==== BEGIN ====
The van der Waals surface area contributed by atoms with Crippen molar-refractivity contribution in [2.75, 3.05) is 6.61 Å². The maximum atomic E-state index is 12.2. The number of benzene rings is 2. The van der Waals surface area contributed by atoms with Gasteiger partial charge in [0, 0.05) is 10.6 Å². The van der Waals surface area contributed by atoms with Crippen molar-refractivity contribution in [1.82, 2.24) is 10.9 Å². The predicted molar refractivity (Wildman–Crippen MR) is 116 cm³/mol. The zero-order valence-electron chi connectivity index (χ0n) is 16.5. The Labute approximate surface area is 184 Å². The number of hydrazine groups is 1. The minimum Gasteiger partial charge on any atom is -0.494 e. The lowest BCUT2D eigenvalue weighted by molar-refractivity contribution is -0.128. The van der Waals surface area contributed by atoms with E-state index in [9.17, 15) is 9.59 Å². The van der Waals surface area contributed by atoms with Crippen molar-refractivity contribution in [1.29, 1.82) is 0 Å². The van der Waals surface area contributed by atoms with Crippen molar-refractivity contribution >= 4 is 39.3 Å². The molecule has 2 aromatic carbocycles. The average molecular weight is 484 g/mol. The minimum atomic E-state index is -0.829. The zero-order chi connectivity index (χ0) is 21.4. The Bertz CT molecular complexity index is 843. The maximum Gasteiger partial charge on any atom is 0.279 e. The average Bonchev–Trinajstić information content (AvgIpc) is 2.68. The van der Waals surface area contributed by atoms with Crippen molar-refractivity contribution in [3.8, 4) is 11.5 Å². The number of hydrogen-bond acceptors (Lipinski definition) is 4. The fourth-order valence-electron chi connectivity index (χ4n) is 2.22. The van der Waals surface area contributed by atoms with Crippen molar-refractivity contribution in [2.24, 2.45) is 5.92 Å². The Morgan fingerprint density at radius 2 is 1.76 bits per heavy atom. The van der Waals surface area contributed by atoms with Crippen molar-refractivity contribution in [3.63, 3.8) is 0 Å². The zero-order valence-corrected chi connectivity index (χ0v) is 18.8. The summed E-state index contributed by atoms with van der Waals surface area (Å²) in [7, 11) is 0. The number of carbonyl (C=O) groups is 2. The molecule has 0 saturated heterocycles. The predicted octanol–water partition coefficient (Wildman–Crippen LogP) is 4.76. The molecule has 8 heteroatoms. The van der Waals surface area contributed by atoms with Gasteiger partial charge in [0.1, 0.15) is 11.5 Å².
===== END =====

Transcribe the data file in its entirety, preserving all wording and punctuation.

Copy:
The van der Waals surface area contributed by atoms with Crippen molar-refractivity contribution in [2.75, 3.05) is 6.61 Å². The maximum atomic E-state index is 12.2. The number of benzene rings is 2. The van der Waals surface area contributed by atoms with Gasteiger partial charge in [0, 0.05) is 10.6 Å². The van der Waals surface area contributed by atoms with Crippen molar-refractivity contribution in [1.82, 2.24) is 10.9 Å². The predicted molar refractivity (Wildman–Crippen MR) is 116 cm³/mol. The zero-order valence-electron chi connectivity index (χ0n) is 16.5. The Labute approximate surface area is 184 Å². The number of hydrazine groups is 1. The minimum Gasteiger partial charge on any atom is -0.494 e. The lowest BCUT2D eigenvalue weighted by molar-refractivity contribution is -0.128. The van der Waals surface area contributed by atoms with E-state index in [9.17, 15) is 9.59 Å². The van der Waals surface area contributed by atoms with Crippen molar-refractivity contribution in [1.29, 1.82) is 0 Å². The van der Waals surface area contributed by atoms with Crippen molar-refractivity contribution >= 4 is 39.3 Å². The molecule has 2 aromatic carbocycles. The average molecular weight is 484 g/mol. The minimum atomic E-state index is -0.829. The zero-order chi connectivity index (χ0) is 21.4. The Bertz CT molecular complexity index is 843. The maximum Gasteiger partial charge on any atom is 0.279 e. The average Bonchev–Trinajstić information content (AvgIpc) is 2.68. The van der Waals surface area contributed by atoms with Crippen molar-refractivity contribution in [3.8, 4) is 11.5 Å². The number of hydrogen-bond acceptors (Lipinski definition) is 4. The fourth-order valence-electron chi connectivity index (χ4n) is 2.22. The van der Waals surface area contributed by atoms with Crippen molar-refractivity contribution in [2.24, 2.45) is 5.92 Å². The Morgan fingerprint density at radius 2 is 1.76 bits per heavy atom. The van der Waals surface area contributed by atoms with Crippen molar-refractivity contribution in [3.63, 3.8) is 0 Å². The zero-order valence-corrected chi connectivity index (χ0v) is 18.8. The summed E-state index contributed by atoms with van der Waals surface area (Å²) in [7, 11) is 0. The number of carbonyl (C=O) groups is 2. The molecule has 0 saturated heterocycles. The predicted octanol–water partition coefficient (Wildman–Crippen LogP) is 4.76. The molecule has 8 heteroatoms. The van der Waals surface area contributed by atoms with Gasteiger partial charge in [0.1, 0.15) is 11.5 Å².